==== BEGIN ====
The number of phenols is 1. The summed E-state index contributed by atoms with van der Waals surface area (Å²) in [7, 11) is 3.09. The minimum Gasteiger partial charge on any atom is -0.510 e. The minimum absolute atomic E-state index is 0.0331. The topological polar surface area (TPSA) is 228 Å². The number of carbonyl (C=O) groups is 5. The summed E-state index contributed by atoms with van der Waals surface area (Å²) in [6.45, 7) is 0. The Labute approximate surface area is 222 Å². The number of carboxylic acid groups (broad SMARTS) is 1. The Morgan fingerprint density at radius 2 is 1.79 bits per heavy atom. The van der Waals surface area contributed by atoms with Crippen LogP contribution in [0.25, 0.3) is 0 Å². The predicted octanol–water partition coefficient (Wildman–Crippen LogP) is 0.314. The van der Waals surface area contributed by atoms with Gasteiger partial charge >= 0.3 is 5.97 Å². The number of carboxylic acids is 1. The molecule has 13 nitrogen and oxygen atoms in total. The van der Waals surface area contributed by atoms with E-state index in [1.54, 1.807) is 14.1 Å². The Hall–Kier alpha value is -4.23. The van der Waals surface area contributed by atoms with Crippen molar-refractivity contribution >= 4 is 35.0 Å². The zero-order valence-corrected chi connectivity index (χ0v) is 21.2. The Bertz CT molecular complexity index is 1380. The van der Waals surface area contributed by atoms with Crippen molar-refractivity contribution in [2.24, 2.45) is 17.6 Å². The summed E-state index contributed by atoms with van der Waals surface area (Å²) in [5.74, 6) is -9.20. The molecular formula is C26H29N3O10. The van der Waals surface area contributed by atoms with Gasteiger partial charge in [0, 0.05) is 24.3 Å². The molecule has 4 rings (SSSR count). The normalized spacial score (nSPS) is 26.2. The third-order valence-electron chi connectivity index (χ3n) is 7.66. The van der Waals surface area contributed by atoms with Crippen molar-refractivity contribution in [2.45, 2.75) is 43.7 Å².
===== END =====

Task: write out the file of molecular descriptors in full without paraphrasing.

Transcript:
The number of phenols is 1. The summed E-state index contributed by atoms with van der Waals surface area (Å²) in [7, 11) is 3.09. The minimum Gasteiger partial charge on any atom is -0.510 e. The minimum absolute atomic E-state index is 0.0331. The topological polar surface area (TPSA) is 228 Å². The number of carbonyl (C=O) groups is 5. The summed E-state index contributed by atoms with van der Waals surface area (Å²) in [6.45, 7) is 0. The Labute approximate surface area is 222 Å². The number of carboxylic acid groups (broad SMARTS) is 1. The Morgan fingerprint density at radius 2 is 1.79 bits per heavy atom. The van der Waals surface area contributed by atoms with Crippen LogP contribution in [0.25, 0.3) is 0 Å². The predicted octanol–water partition coefficient (Wildman–Crippen LogP) is 0.314. The van der Waals surface area contributed by atoms with Gasteiger partial charge >= 0.3 is 5.97 Å². The number of carboxylic acids is 1. The molecule has 13 nitrogen and oxygen atoms in total. The van der Waals surface area contributed by atoms with E-state index in [1.54, 1.807) is 14.1 Å². The Hall–Kier alpha value is -4.23. The van der Waals surface area contributed by atoms with Crippen molar-refractivity contribution >= 4 is 35.0 Å². The zero-order valence-corrected chi connectivity index (χ0v) is 21.2. The Bertz CT molecular complexity index is 1380. The van der Waals surface area contributed by atoms with Crippen molar-refractivity contribution in [2.24, 2.45) is 17.6 Å². The summed E-state index contributed by atoms with van der Waals surface area (Å²) in [5.74, 6) is -9.20. The molecular formula is C26H29N3O10. The van der Waals surface area contributed by atoms with Gasteiger partial charge in [0, 0.05) is 24.3 Å². The molecule has 4 rings (SSSR count). The normalized spacial score (nSPS) is 26.2. The third-order valence-electron chi connectivity index (χ3n) is 7.66. The van der Waals surface area contributed by atoms with Crippen molar-refractivity contribution in [2.45, 2.75) is 43.7 Å².